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Creating visual objects at run-time Turn on/off line numbers in source code. Switch to Orginial background IDE or DSP color Comment or reply to this aritlce/tip for discussion. Bookmark this article to my favorite article(s). Print this article
Delphi 3.x
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			Author: Fernando Martins

Sometimes it's necessary to create a visual object, like a button or a label, at 
run time. Here I'll show how to do it with a simple example.


To explain how to create a visual object at run-time, there's some simple notions 
that is necessary to understood. I'll try to explain it in a simple and fast way 
(so don't bother with any "less accurate" information). Simplifying things, objects 
have two things: properties and methods. A visual object is not different, it has 
properties, methods and can act on event handling. 

A visual object's life cycle is just like any other object life cycle, it must be 
created, will "live" and at the end will die. Follwoing this three basic life cycle 

When creating a visual object, it's necessary to say who will be the parent, who 
will have it has a child. Example: when deploying a TPanel on a TForm, the TForm is 
the TPanels' parent, when deploying a TLabel on the TPanel, the TPanel is the 
TLabels' parent. 
To give the object some "life", it's necessary to code the answer to an event. 
Example: the OnKeyUp event on a TForm tells the TForm what to do when the user 
releases a key. 
When the object is no longer needed, it should be removed. Example: when you have a 
TLabel that you no long need, you delete it. 

So, let's take a simple case to exemplefy this. Let's create a TButton and give it 
some life. 

Start a new project, name your main form as "Form1" and specify these private 

MyButton: TButton;
IsAlive: Boolean;

Deploy a TButton on Form1, caption it as "Manage Button" and on the OnClick event 
write the following code: 

1   // create the button
2   MyButton := TButton.Create(Form1);
3   with MyButton do
4   begin
5     // setting the buttons' parent
6     Parent := Form1;
7     // setting the alignment and size
8     Top := 50;
9     Left := 10;
10    Width := 100;
11    // showing it
12    Caption := "&It Works!";
13    Visible := True;
14  end;

This creates the button when the "Manage Button" is pushed. Run the application and 
click the "Manage Button". 

This is not really usefull util the button created ar run-time actually do 
anything, so let's give it life. Let's build a procedure able to respond to a 
OnClick event. On your Form1 private declaration write: 

procedure MyButtonOnClickEvent(Sender: TObject);

and write the following code for it: 

15  procedure TForm1.MyButtonOnClickEvent(Sender: TObject);
16  begin
17    ShowMessage("Well, it really works!");
18  end;

How do we know this will work? Well, if you check the TButton help, you will see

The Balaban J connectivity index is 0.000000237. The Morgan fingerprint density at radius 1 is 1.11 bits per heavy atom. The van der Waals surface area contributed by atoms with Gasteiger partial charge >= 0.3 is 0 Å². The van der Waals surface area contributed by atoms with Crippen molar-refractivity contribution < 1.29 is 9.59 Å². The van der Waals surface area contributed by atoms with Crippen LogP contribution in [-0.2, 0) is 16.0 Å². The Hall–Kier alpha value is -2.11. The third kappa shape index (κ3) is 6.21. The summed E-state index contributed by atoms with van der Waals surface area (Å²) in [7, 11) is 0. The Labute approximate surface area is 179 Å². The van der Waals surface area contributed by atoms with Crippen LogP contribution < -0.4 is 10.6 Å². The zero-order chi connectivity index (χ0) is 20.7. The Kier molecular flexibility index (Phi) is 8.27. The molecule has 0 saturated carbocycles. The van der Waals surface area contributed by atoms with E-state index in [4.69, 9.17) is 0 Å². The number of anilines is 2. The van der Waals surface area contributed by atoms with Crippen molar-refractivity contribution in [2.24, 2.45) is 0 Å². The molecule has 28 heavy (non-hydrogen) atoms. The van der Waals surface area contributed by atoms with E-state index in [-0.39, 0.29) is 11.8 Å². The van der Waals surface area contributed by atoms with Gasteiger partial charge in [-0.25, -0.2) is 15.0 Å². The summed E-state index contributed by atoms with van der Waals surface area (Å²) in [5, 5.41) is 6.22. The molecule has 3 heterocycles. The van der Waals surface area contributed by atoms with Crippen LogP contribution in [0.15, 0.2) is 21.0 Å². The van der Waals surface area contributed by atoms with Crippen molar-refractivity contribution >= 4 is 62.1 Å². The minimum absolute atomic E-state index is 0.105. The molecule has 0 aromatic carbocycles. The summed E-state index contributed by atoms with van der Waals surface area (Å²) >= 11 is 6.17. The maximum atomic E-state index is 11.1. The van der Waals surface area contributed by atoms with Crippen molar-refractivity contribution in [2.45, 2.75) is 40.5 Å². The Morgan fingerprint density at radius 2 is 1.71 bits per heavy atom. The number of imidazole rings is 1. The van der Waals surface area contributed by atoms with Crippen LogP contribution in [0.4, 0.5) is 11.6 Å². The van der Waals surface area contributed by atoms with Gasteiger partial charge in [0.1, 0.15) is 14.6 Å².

that the OnClick event has the same signature as the MyButtonOnClickEvent that was 
just coded. Whenever you need to build an event, check the documentation on that 
object's event and make a procedure with the same signature. 

Now let's make the MyButtonOnClickEvent the OnClick event of the button, just add 

19  OnClick := MyButtonOnClickEvent;
21  //to the code, it should look like this now: 
23  // create the button
24  MyButton := TButton.Create(Form1);
25  with MyButton do
26  begin
27    // setting the buttons' parent
28    Parent := Form1;
29    // setting the alignment and size
30    Top := 10;
31    Left := 10;
32    Width := 100;
33    // making it respond to the OnClick event
34    onClick := MyButtonOnClickEvent;
35    // showing it
36    Caption := "&It Works!";
37    Visible := True;
38  end;

Now run it, click the "Manage Button" and then click the "It Works!" button! ;) 

Now that the button has some "life", all it needs is to "die" to have a full life 
cycle. So, let's kill it by calling the standard destructor. Let's change the 
"Manage Button" code to create and destroy the MyButton button: 

39  if IsAlive = False then
40  begin
41    // create the button
42    MyButton := TButton.Create(Form1);
43    with MyButton do
44    begin
45      // setting the buttons' parent
46      Parent := Form1;
47      // setting the alignment and size
48      Top := 10;
49      Left := 10;
50      Width := 100;
51      // making it respond to the OnClick event
52      onClick := MyButtonOnClickEvent;
53      // showing it
54      Caption := "&It Works!";
55      Visible := True;
56    end;
57    IsAlive := True;
58  end
59  else
60  begin
61    MyButton.Free; // kills the button
62    IsAlive := False;
63  end;
65  //The IsAlive flag will tell us if the button is alive or not. To be positive that 
66  this has no faults, the IsAlive variable should be initialized, let's fo it on 
67  Form1'ow event: 
69  IsAlive := False;

Now run the application. Click the "Manage Button", click the "It Works!" button, 
click the "Manage Button" again. 
Simple, isn't it ? :) 

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